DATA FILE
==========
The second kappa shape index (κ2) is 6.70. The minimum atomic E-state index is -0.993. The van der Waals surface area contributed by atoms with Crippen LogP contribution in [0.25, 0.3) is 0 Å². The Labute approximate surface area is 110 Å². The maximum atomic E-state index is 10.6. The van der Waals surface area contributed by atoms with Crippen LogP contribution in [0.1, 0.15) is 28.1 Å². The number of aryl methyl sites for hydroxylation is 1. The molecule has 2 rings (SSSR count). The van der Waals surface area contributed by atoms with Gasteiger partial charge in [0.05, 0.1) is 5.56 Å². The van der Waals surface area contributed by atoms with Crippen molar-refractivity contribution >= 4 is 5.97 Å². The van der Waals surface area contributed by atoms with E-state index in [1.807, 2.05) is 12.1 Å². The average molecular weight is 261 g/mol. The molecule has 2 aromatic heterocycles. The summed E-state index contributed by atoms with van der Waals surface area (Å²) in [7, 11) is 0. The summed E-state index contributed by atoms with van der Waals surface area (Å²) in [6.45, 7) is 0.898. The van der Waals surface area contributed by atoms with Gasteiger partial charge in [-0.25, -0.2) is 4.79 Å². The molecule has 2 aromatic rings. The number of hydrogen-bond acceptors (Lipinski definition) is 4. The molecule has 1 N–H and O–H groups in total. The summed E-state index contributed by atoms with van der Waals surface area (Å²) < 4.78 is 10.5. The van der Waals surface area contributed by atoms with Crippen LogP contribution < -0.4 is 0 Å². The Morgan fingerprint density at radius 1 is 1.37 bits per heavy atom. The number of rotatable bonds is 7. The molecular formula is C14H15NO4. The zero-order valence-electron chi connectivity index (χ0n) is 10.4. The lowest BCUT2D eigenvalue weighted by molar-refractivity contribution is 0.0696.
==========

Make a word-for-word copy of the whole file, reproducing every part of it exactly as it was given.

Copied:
The second kappa shape index (κ2) is 6.70. The minimum atomic E-state index is -0.993. The van der Waals surface area contributed by atoms with Crippen LogP contribution in [0.25, 0.3) is 0 Å². The Labute approximate surface area is 110 Å². The maximum atomic E-state index is 10.6. The van der Waals surface area contributed by atoms with Crippen LogP contribution in [0.1, 0.15) is 28.1 Å². The number of aryl methyl sites for hydroxylation is 1. The molecule has 2 rings (SSSR count). The van der Waals surface area contributed by atoms with Gasteiger partial charge in [0.05, 0.1) is 5.56 Å². The van der Waals surface area contributed by atoms with Crippen molar-refractivity contribution >= 4 is 5.97 Å². The van der Waals surface area contributed by atoms with E-state index in [1.807, 2.05) is 12.1 Å². The average molecular weight is 261 g/mol. The molecule has 2 aromatic heterocycles. The summed E-state index contributed by atoms with van der Waals surface area (Å²) in [7, 11) is 0. The summed E-state index contributed by atoms with van der Waals surface area (Å²) in [6.45, 7) is 0.898. The van der Waals surface area contributed by atoms with Gasteiger partial charge in [-0.25, -0.2) is 4.79 Å². The molecule has 2 aromatic rings. The number of hydrogen-bond acceptors (Lipinski definition) is 4. The molecule has 1 N–H and O–H groups in total. The summed E-state index contributed by atoms with van der Waals surface area (Å²) < 4.78 is 10.5. The van der Waals surface area contributed by atoms with Crippen LogP contribution < -0.4 is 0 Å². The Morgan fingerprint density at radius 1 is 1.37 bits per heavy atom. The number of rotatable bonds is 7. The molecular formula is C14H15NO4. The zero-order valence-electron chi connectivity index (χ0n) is 10.4. The lowest BCUT2D eigenvalue weighted by molar-refractivity contribution is 0.0696.